From the unique to the weird to the truly bizarre, 2008 was filled with a number of interesting experimental albums. Anyone looking for something out of the ordinary or just an alternative album with a bit more experimentation than your average indie rock album will find ten quality choices in this guide.
David Byrne & Brian Eno
Everything That Happens Will Happen Today
The collaboration album between David Byrne and Brian Eno is a vastly different one than some might expect. In actuality, its weirdness is what makes it such a great listen, and Bryne’s willingness to experiment and go in odd directions is part of what made Talking Heads great. Everything That Happens Will Happen Today is somewhat of an upbeat alternative gospel album that is every bit as strange as it sounds. The album’s brilliance comes from its experimentation and pure oddity, and it’s certainly not something for those who don’t understand how being weird can make an album brilliant. However, David Byrne and Brian Eno are two vastly imaginative musicians who know weird and no how to be truly unique and brilliant within their weirdness. For fans of the artists, Everything That Happens Will Happen Today makes a great gift.
Believe me when I say that the debut album from Fuck Buttons is only for those who like their music to be as weird as possible. Even for experimental music, Street Horrrsing is out there, and it’s certainly not an easy album to listen to. To make matters worse, variety is not one of the album’s strong points, so while there is noticeable progression between the songs, the many listeners who will be repulsed by the Fuck Buttons sound at first listen aren’t likely to change their opinion as the album goes on. Still, this is a great album for those who like weird music, and the combination of post-rock, electronica, and black metal is one of the strangest you’ll ever hear. If you’re looking for the absolute weirdest album of the year, it's a toss up between this one and The Bug's London Zoo.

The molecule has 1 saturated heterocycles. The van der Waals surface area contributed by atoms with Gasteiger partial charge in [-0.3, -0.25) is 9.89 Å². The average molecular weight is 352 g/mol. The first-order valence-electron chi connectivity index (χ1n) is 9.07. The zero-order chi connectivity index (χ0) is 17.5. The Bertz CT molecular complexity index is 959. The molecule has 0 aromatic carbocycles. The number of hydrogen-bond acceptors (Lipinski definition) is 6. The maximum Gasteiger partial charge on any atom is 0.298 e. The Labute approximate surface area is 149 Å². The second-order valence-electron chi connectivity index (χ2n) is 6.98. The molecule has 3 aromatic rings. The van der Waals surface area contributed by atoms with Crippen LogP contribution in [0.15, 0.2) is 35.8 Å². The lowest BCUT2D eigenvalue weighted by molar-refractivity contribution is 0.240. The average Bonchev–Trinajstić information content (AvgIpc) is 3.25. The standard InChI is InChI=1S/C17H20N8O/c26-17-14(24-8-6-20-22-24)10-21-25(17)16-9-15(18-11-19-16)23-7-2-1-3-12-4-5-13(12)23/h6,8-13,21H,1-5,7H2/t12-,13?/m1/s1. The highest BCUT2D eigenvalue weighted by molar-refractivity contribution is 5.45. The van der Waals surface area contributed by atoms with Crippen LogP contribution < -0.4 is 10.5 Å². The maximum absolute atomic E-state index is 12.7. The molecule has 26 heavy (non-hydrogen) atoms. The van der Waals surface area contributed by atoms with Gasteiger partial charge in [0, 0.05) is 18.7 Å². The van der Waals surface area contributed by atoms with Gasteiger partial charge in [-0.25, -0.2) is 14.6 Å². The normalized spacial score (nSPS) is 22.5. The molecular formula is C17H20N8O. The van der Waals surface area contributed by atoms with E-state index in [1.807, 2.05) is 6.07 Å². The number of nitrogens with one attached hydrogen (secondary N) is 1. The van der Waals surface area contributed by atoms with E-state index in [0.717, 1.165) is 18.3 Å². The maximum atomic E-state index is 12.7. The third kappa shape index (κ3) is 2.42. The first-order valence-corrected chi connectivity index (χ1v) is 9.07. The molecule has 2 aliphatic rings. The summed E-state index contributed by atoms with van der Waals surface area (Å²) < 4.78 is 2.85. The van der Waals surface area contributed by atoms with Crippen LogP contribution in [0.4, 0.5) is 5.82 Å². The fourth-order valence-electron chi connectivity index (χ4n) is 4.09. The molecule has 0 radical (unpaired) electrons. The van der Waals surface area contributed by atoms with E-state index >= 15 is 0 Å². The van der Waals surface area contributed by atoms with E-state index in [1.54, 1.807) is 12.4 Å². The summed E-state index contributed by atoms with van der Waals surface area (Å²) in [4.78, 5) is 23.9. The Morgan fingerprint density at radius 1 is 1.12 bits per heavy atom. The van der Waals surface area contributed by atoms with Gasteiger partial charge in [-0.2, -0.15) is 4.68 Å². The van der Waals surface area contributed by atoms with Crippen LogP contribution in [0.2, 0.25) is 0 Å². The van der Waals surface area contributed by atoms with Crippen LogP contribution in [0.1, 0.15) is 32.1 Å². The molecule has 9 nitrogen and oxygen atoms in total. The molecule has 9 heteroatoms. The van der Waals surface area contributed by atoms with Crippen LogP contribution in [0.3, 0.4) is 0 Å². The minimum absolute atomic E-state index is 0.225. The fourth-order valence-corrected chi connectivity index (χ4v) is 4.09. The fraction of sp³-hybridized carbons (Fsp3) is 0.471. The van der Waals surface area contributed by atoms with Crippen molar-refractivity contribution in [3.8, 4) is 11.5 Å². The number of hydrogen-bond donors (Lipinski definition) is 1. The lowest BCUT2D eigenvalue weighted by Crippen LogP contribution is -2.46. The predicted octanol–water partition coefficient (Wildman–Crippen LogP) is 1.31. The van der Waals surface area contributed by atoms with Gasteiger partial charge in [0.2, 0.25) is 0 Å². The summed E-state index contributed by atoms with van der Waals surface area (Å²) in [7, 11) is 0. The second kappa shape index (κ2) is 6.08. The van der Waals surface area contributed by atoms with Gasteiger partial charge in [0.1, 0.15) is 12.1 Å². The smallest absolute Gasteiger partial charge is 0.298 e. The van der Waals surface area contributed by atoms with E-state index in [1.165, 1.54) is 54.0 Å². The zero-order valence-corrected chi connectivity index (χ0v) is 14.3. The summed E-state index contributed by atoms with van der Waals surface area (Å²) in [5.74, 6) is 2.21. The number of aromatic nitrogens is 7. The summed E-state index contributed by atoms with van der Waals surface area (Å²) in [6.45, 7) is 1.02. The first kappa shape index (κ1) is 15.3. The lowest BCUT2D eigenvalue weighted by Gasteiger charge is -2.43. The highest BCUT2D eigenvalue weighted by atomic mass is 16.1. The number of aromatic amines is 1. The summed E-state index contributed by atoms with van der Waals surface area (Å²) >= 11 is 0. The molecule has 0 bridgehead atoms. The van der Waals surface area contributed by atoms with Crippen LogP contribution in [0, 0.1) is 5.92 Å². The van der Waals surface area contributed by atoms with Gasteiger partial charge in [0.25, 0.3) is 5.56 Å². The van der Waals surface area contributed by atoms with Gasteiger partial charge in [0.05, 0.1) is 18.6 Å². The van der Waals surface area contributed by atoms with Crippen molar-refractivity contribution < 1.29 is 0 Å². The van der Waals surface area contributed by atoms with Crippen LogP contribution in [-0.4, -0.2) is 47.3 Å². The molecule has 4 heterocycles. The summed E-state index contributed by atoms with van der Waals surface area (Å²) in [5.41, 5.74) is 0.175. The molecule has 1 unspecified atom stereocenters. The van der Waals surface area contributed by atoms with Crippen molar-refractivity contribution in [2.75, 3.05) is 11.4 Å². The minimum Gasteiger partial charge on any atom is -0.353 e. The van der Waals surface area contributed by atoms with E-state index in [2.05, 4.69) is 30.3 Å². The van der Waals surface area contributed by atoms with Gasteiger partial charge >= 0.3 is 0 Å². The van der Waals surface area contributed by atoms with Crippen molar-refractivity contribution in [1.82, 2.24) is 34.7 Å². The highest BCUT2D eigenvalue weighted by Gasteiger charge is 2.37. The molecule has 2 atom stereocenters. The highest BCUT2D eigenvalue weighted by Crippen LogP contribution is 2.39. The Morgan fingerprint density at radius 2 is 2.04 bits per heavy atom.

Gang Gang Dance
In a year where indie electronica was a popular “experiment” for indie rock bands, Gang Gang Dance is the one indie electronica group that actually manages to experiment. Saint Dymphna is a weird little record that is as much fun as an album by a band called “Gang Gang Dance” should be, but also as creative as an one would expect of an experimental album. If you’re looking for an album that’s both fun and weird, you can't go wrong with what Gang Gang Dance have done here. Saint Dymphana is far from perfect, but it's a genuinely experimental electro-pop album that puts its more popular peers to shame.
God Is An Astronaut
God Is An Astronaut
God Is An Astronaut’s self-titled fourth album is one of the most challenging listens you’ll find in instrumental rock. This is a beautiful album that takes multiple listens to fully appreciate, and while it may seem like a typical post-rock offering at first, it’s really far more. God Is An Astronaut is actually an astonishing and complex album that goes in directions rarely found in post-rock. The band is willing to experiment with electronica and hard rock, among other genres, and does so in a ways that build tension and create truly unique and engaging sounds. This is far from the same thing done over and over again, as care has been put into every moment of every song, and as a fan of music, it’s pure bliss to listen to. Take some time and really immerse yourself in the experience. This is an album full of beauty and subtlety, and it’s an experience that doesn’t come around very often.
If the album artwork doesn’t give you the impression that the Grails are one completely demented band, then their music almost certainly will. This is one seriously odd album, and I mean that mostly in a good way. Doomsayer’s Holiday, like the Grails past work, is entirely instrumental, but judging by the oddity of the music at hand, it's probably for the best that we don't get to hear what kind of perverted lyricism might go along with the music. Grails sound is one that is very different from most instrumental groups, not just in sound, but in structure. Their sound is closer to Mr. Bungle than Mogwai, and while the musicianship is both impressive and creative, the strength of the album comes from the psychedelic and almost perverse nature of the music. It’s quite odd and difficult to describe, but that’s the nature of experimental music, and anyone who is intrigued by the strange and bizarre is likely going to enjoy Doomsdayer’s Holiday.